FAA Vacancies & the Next Administrator
Chris Brown Reassumes Assistant Administrator of Government & Industry Affairs
Being the FAA Administrator is a difficult job (s)he
• must be able to manage a 40,000 person organization located around the globe;
• must lead an Air Traffic Organization, business which operates 24/7/365 from the Atlantic to the Pacific;
• execute the largest, most complex civil aviation project—NEXTGEN;
• deal with a constant flow of new safety challenges, like the invasion of the drones to certificating ever more complex, innovative aircraft designs;
• address the concerns of airport neighbors about the noise of new AT implementation;
• communicate with Congress about the work of his organization;
• fund airport development and expansion;
• cope with the threat of foreign CAAs which seek to displace the FAA as the leading CAA;
The above chart (tan) shows eight executives, all directly reports to the Administrator, all with major roles in the FAA mission and seven of them political appointees. Their absence limits Administrator Heurta’s ability to accomplish all that is demanded of him.
So, the DISCLOSURE (there is no announcement at FAA.gov) by Politico that Chris Brown will reassume the position of Assistant Administrator of Government and Industry Affairs. He has great background— Transportation & Infrastructure Action Team, Office of Presidential Transition, the Staff Director for the House Transportation & Infrastructure; Vice President Legislative and Regulatory, A4A; Senior Advisor for Government Affairs at United Airlines and before that more positions on the Hill.
Knows the job already, great experience, knows all of the key player—great selection. Right?
YES AND NO
Clearly, having someone who knows the Hill and has worked at the same job at the FAA is a big addition. Mr. Brown is a Republican with incredible ties to the Administration and the Hill.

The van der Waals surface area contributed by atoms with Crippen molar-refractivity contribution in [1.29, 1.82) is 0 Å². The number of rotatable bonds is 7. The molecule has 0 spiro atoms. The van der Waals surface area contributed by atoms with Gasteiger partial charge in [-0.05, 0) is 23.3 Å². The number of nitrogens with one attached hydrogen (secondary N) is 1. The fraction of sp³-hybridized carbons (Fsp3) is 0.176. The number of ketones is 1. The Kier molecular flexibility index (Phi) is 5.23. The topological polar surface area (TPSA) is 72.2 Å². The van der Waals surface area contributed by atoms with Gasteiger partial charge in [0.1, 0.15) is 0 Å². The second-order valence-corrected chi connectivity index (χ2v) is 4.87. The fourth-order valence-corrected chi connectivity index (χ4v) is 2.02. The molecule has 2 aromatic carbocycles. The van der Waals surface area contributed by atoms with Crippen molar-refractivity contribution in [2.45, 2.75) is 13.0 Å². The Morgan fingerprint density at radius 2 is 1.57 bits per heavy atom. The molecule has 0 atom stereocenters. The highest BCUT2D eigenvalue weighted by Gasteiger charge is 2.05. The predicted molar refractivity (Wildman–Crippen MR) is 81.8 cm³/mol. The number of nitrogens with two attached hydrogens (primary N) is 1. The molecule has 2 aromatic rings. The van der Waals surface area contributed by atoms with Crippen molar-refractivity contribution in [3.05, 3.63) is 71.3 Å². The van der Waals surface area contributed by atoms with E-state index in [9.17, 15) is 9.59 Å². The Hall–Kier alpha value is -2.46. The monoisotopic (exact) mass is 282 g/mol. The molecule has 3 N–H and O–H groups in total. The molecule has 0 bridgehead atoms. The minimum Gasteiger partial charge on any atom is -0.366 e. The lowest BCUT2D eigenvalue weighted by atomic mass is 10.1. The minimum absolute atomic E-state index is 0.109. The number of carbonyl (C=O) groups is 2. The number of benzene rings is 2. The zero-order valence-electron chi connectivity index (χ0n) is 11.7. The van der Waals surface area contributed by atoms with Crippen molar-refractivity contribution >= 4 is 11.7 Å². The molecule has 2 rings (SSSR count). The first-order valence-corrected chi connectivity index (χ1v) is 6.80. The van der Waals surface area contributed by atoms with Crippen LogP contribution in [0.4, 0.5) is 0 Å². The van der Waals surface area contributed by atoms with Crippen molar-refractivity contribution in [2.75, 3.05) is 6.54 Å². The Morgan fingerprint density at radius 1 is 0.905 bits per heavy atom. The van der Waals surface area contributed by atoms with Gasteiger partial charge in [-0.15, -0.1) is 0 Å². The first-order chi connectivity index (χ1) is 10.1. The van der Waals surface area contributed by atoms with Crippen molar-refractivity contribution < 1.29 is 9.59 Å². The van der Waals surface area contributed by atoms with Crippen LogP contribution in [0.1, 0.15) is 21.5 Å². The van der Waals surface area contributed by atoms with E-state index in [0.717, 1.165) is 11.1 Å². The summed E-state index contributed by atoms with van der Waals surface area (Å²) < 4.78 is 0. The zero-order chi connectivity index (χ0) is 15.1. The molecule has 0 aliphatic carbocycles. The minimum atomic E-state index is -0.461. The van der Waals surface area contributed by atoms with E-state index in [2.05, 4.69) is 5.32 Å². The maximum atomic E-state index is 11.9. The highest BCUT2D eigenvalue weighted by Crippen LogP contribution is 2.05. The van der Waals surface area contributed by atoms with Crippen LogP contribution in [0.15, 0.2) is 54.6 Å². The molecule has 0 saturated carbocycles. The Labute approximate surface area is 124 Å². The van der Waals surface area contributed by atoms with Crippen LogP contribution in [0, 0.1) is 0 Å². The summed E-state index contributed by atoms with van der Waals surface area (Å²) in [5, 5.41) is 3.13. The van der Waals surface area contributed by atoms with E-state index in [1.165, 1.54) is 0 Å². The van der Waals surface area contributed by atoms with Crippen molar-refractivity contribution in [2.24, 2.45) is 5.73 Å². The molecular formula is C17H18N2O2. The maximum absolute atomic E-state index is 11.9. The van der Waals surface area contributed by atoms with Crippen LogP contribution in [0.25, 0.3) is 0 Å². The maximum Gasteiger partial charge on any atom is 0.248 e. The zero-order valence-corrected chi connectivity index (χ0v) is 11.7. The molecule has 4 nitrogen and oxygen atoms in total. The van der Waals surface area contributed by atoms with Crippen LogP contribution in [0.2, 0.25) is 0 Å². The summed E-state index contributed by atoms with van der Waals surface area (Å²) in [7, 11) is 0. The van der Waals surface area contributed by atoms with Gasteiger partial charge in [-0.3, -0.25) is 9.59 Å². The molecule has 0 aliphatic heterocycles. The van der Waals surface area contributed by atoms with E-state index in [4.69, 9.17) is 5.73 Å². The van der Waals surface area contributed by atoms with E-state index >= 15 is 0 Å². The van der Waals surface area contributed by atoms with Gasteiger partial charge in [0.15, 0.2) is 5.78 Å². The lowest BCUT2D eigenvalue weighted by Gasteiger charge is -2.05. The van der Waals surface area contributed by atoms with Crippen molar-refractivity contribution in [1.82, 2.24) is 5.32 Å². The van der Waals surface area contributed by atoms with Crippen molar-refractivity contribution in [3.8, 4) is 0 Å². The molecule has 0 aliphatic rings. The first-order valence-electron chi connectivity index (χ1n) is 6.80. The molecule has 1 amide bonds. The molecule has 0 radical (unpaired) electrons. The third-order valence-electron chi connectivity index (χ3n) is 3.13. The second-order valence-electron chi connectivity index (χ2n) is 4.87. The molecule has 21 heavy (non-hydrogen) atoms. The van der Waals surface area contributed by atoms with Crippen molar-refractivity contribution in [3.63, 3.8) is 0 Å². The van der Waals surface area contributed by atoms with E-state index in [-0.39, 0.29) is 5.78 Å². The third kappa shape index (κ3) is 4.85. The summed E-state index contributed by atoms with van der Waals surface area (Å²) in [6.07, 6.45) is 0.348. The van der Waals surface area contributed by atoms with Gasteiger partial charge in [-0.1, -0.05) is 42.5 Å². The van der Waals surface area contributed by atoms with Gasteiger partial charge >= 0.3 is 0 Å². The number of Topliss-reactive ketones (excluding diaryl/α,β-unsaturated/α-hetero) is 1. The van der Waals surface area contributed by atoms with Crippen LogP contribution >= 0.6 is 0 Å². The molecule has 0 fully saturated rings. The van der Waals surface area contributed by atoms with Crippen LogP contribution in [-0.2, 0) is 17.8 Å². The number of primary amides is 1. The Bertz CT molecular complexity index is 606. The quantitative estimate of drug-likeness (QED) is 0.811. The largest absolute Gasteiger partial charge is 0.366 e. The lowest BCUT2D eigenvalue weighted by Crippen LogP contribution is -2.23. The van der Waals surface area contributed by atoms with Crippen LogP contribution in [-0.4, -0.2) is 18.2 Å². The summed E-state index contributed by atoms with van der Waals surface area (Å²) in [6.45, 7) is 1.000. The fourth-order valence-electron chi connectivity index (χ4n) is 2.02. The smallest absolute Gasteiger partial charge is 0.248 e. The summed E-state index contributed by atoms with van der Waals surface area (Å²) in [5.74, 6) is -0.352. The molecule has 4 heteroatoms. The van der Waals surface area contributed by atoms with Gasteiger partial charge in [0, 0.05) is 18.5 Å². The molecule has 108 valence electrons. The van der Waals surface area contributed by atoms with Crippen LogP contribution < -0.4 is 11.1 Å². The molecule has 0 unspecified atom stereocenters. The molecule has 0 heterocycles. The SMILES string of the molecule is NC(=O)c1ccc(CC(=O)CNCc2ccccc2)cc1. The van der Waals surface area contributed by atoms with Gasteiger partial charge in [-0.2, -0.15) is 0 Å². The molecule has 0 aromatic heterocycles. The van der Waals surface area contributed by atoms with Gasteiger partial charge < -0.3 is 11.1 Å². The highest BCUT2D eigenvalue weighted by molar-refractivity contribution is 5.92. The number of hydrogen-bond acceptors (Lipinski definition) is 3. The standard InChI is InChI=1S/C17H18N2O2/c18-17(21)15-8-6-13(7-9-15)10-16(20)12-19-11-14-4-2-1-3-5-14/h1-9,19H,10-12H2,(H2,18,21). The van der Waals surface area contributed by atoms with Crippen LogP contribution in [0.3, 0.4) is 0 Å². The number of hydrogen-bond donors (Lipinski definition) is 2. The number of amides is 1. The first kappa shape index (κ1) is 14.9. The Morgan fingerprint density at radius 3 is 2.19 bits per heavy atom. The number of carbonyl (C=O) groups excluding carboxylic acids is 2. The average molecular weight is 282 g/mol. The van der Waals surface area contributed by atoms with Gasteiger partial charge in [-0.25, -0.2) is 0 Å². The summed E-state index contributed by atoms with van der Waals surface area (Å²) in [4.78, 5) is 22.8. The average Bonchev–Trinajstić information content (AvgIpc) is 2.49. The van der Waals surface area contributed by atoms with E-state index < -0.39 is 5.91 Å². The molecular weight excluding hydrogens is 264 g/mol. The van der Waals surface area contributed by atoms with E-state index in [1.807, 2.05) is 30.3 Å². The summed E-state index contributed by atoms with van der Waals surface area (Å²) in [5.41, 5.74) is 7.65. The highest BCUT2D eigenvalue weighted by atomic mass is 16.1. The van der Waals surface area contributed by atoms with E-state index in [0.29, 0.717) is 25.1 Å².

Mr. Brown’s assets may also be his liabilities from an FAA organizational perspective. He has obviously stronger ties with the Hill and the Trump White House. The Administrator, for whom he works, was appointed by President Obama. The differences in those relationships will strain communications; the subordinate may be privy to significant political information which the Administrator may not know. This is an institutional, not personal, potential problem.
Secondarily, Administrator Huerta’s term expires at the end of this year. His replacement will arrive with Mr. Brown as an incumbent and the new FAA chief did not select a key member of his/her team. That has happened before, but what is unusual is that Mr. Brown’s relationship with the political staff at the DoT will be tested and strong. Not the best case.
The Congressional intention when it enacted a five year term was excellent. Creating a statutory longevity for the position is laudable for the institution is well served by having a consistent leader. Possibly, the legislators did not consider the difficulties incurred in a situation like this. A five year period is longer than the President’s four year term; so, the transitional issues must have been apparent. It is quite possible that the drafters were not concerned about the detail of the difficulties to be incurred when the term carries over to a new President of a different party.
The Secretary and her team face a Catch 22 situation. These jobs need to be filled, but creating incumbents before the Administrator’s replacement puts the FAA’s next leader in a future, difficult situation.
If/when a person is nominated for Deputy Administrator, the issue will be even more pronounced.